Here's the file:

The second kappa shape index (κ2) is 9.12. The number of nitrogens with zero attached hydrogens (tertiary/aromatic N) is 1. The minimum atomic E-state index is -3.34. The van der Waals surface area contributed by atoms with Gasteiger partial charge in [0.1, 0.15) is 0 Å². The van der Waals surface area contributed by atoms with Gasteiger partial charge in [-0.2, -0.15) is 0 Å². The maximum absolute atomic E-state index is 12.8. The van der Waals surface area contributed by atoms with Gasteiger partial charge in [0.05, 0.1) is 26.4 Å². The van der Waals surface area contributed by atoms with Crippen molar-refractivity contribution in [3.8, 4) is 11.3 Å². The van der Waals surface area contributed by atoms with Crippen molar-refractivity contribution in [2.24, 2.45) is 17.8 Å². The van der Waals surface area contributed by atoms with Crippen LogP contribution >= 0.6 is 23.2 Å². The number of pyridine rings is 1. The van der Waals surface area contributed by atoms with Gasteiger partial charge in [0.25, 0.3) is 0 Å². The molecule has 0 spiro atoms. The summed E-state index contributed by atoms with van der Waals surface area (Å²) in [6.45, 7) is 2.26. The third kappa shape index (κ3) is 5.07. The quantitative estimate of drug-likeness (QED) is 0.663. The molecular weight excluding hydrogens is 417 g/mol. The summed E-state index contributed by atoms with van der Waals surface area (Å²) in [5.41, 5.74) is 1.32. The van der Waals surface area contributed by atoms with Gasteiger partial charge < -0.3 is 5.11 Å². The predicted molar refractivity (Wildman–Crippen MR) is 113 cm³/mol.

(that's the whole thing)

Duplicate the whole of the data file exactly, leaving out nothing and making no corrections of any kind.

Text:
The second kappa shape index (κ2) is 9.12. The number of nitrogens with zero attached hydrogens (tertiary/aromatic N) is 1. The minimum atomic E-state index is -3.34. The van der Waals surface area contributed by atoms with Gasteiger partial charge in [0.1, 0.15) is 0 Å². The van der Waals surface area contributed by atoms with Gasteiger partial charge in [-0.2, -0.15) is 0 Å². The maximum absolute atomic E-state index is 12.8. The van der Waals surface area contributed by atoms with Gasteiger partial charge in [0.05, 0.1) is 26.4 Å². The van der Waals surface area contributed by atoms with Crippen molar-refractivity contribution in [3.8, 4) is 11.3 Å². The van der Waals surface area contributed by atoms with Crippen molar-refractivity contribution in [2.24, 2.45) is 17.8 Å². The van der Waals surface area contributed by atoms with Crippen LogP contribution >= 0.6 is 23.2 Å². The number of pyridine rings is 1. The van der Waals surface area contributed by atoms with Gasteiger partial charge in [0.25, 0.3) is 0 Å². The molecule has 0 spiro atoms. The summed E-state index contributed by atoms with van der Waals surface area (Å²) in [6.45, 7) is 2.26. The third kappa shape index (κ3) is 5.07. The quantitative estimate of drug-likeness (QED) is 0.663. The molecular weight excluding hydrogens is 417 g/mol. The summed E-state index contributed by atoms with van der Waals surface area (Å²) in [5.41, 5.74) is 1.32. The van der Waals surface area contributed by atoms with Gasteiger partial charge < -0.3 is 5.11 Å². The predicted molar refractivity (Wildman–Crippen MR) is 113 cm³/mol.